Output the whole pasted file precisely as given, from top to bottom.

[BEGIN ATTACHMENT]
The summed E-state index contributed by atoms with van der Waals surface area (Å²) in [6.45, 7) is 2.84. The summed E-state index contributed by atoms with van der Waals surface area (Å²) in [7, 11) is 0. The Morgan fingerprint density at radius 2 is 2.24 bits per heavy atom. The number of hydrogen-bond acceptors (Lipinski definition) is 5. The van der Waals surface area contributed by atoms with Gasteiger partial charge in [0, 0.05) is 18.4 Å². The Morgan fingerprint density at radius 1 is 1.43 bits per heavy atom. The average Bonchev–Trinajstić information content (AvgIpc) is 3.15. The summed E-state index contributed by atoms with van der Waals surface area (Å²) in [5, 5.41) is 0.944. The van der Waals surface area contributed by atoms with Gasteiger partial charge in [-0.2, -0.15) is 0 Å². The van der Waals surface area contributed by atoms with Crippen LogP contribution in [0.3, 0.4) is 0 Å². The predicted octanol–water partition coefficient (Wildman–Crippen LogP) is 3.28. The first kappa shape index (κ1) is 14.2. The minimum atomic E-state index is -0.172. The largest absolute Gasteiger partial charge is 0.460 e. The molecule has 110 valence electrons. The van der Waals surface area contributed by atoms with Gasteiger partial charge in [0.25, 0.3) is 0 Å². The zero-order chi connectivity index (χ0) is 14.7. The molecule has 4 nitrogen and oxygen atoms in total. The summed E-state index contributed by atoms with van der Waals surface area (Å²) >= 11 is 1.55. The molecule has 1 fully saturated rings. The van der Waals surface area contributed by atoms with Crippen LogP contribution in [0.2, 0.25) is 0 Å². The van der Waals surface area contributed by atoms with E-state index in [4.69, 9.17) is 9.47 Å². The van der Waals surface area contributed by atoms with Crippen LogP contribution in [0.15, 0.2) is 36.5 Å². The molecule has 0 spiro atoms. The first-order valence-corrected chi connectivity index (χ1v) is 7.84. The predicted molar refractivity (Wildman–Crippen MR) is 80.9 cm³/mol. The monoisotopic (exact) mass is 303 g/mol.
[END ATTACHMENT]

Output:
The summed E-state index contributed by atoms with van der Waals surface area (Å²) in [6.45, 7) is 2.84. The summed E-state index contributed by atoms with van der Waals surface area (Å²) in [7, 11) is 0. The Morgan fingerprint density at radius 2 is 2.24 bits per heavy atom. The number of hydrogen-bond acceptors (Lipinski definition) is 5. The van der Waals surface area contributed by atoms with Gasteiger partial charge in [0, 0.05) is 18.4 Å². The Morgan fingerprint density at radius 1 is 1.43 bits per heavy atom. The average Bonchev–Trinajstić information content (AvgIpc) is 3.15. The summed E-state index contributed by atoms with van der Waals surface area (Å²) in [5, 5.41) is 0.944. The van der Waals surface area contributed by atoms with Gasteiger partial charge in [-0.2, -0.15) is 0 Å². The van der Waals surface area contributed by atoms with Crippen LogP contribution in [0.3, 0.4) is 0 Å². The predicted octanol–water partition coefficient (Wildman–Crippen LogP) is 3.28. The first kappa shape index (κ1) is 14.2. The minimum atomic E-state index is -0.172. The largest absolute Gasteiger partial charge is 0.460 e. The molecule has 110 valence electrons. The van der Waals surface area contributed by atoms with Gasteiger partial charge in [0.25, 0.3) is 0 Å². The zero-order chi connectivity index (χ0) is 14.7. The molecule has 4 nitrogen and oxygen atoms in total. The summed E-state index contributed by atoms with van der Waals surface area (Å²) >= 11 is 1.55. The molecule has 1 fully saturated rings. The van der Waals surface area contributed by atoms with Crippen LogP contribution in [0.2, 0.25) is 0 Å². The van der Waals surface area contributed by atoms with E-state index in [4.69, 9.17) is 9.47 Å². The van der Waals surface area contributed by atoms with Crippen LogP contribution in [0.15, 0.2) is 36.5 Å². The molecule has 0 spiro atoms. The first-order valence-corrected chi connectivity index (χ1v) is 7.84. The predicted molar refractivity (Wildman–Crippen MR) is 80.9 cm³/mol. The monoisotopic (exact) mass is 303 g/mol.